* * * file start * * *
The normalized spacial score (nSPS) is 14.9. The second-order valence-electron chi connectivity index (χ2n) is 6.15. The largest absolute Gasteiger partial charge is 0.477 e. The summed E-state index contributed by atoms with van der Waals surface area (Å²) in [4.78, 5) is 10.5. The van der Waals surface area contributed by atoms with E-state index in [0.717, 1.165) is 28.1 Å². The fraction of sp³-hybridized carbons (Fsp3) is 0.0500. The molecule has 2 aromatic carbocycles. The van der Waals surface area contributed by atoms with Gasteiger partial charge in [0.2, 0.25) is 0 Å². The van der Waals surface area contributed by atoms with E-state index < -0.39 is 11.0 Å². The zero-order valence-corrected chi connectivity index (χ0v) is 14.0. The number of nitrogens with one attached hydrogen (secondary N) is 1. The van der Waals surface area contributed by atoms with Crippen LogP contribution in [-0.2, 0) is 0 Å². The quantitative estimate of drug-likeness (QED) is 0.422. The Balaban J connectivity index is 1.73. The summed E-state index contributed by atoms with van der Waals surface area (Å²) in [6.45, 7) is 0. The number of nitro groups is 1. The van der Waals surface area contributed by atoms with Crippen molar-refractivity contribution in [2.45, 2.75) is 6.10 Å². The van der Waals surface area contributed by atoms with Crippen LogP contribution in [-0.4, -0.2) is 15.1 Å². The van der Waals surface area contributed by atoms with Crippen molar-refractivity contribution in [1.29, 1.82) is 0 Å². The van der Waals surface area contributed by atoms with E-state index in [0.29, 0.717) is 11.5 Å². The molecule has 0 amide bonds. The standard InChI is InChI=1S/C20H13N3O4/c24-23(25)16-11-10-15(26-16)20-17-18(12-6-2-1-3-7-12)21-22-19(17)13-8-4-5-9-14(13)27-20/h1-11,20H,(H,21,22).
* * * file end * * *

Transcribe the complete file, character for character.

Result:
The normalized spacial score (nSPS) is 14.9. The second-order valence-electron chi connectivity index (χ2n) is 6.15. The largest absolute Gasteiger partial charge is 0.477 e. The summed E-state index contributed by atoms with van der Waals surface area (Å²) in [4.78, 5) is 10.5. The van der Waals surface area contributed by atoms with E-state index in [0.717, 1.165) is 28.1 Å². The fraction of sp³-hybridized carbons (Fsp3) is 0.0500. The molecule has 2 aromatic carbocycles. The van der Waals surface area contributed by atoms with Gasteiger partial charge in [0.2, 0.25) is 0 Å². The van der Waals surface area contributed by atoms with E-state index < -0.39 is 11.0 Å². The zero-order valence-corrected chi connectivity index (χ0v) is 14.0. The number of nitrogens with one attached hydrogen (secondary N) is 1. The van der Waals surface area contributed by atoms with Crippen LogP contribution in [-0.2, 0) is 0 Å². The quantitative estimate of drug-likeness (QED) is 0.422. The Balaban J connectivity index is 1.73. The summed E-state index contributed by atoms with van der Waals surface area (Å²) in [6.45, 7) is 0. The number of nitro groups is 1. The van der Waals surface area contributed by atoms with Crippen molar-refractivity contribution in [2.45, 2.75) is 6.10 Å². The van der Waals surface area contributed by atoms with Crippen LogP contribution in [-0.4, -0.2) is 15.1 Å². The van der Waals surface area contributed by atoms with Crippen molar-refractivity contribution in [1.29, 1.82) is 0 Å². The van der Waals surface area contributed by atoms with E-state index in [0.29, 0.717) is 11.5 Å². The molecule has 0 amide bonds. The standard InChI is InChI=1S/C20H13N3O4/c24-23(25)16-11-10-15(26-16)20-17-18(12-6-2-1-3-7-12)21-22-19(17)13-8-4-5-9-14(13)27-20/h1-11,20H,(H,21,22).